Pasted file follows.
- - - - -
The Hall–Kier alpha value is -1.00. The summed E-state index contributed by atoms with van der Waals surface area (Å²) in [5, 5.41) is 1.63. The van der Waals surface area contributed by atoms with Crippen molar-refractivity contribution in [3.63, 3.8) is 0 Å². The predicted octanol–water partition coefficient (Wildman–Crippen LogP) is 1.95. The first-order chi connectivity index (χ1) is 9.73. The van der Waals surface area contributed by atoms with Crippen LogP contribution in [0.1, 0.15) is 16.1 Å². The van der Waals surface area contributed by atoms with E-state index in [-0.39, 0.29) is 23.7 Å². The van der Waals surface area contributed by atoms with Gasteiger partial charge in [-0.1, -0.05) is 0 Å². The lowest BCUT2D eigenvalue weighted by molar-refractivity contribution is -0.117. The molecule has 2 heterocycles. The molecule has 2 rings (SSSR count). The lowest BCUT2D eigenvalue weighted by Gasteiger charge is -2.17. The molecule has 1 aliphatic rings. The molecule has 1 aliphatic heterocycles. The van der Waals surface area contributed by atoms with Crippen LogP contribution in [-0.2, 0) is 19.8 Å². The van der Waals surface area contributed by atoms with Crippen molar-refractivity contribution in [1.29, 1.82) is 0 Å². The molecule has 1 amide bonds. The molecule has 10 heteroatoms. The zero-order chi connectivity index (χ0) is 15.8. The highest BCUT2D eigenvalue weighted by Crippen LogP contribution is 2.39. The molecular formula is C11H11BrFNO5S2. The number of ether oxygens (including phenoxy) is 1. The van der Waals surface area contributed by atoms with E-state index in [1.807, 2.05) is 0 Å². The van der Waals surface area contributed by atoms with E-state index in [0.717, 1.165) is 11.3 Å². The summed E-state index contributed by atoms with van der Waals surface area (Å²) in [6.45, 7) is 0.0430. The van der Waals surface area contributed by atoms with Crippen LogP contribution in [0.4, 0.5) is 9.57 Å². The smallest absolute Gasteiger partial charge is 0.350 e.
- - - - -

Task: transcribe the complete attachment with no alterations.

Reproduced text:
The Hall–Kier alpha value is -1.00. The summed E-state index contributed by atoms with van der Waals surface area (Å²) in [5, 5.41) is 1.63. The van der Waals surface area contributed by atoms with Crippen molar-refractivity contribution in [3.63, 3.8) is 0 Å². The predicted octanol–water partition coefficient (Wildman–Crippen LogP) is 1.95. The first-order chi connectivity index (χ1) is 9.73. The van der Waals surface area contributed by atoms with Crippen LogP contribution in [0.1, 0.15) is 16.1 Å². The van der Waals surface area contributed by atoms with E-state index in [-0.39, 0.29) is 23.7 Å². The van der Waals surface area contributed by atoms with Gasteiger partial charge in [-0.1, -0.05) is 0 Å². The lowest BCUT2D eigenvalue weighted by molar-refractivity contribution is -0.117. The molecule has 2 heterocycles. The molecule has 2 rings (SSSR count). The lowest BCUT2D eigenvalue weighted by Gasteiger charge is -2.17. The molecule has 1 aliphatic rings. The molecule has 1 aliphatic heterocycles. The van der Waals surface area contributed by atoms with Crippen LogP contribution in [-0.2, 0) is 19.8 Å². The van der Waals surface area contributed by atoms with Crippen molar-refractivity contribution in [1.29, 1.82) is 0 Å². The molecule has 1 amide bonds. The molecule has 10 heteroatoms. The zero-order chi connectivity index (χ0) is 15.8. The highest BCUT2D eigenvalue weighted by Crippen LogP contribution is 2.39. The molecular formula is C11H11BrFNO5S2. The number of ether oxygens (including phenoxy) is 1. The van der Waals surface area contributed by atoms with E-state index in [1.807, 2.05) is 0 Å². The van der Waals surface area contributed by atoms with E-state index in [0.717, 1.165) is 11.3 Å². The summed E-state index contributed by atoms with van der Waals surface area (Å²) in [6.45, 7) is 0.0430. The van der Waals surface area contributed by atoms with Crippen LogP contribution in [0.4, 0.5) is 9.57 Å². The smallest absolute Gasteiger partial charge is 0.350 e.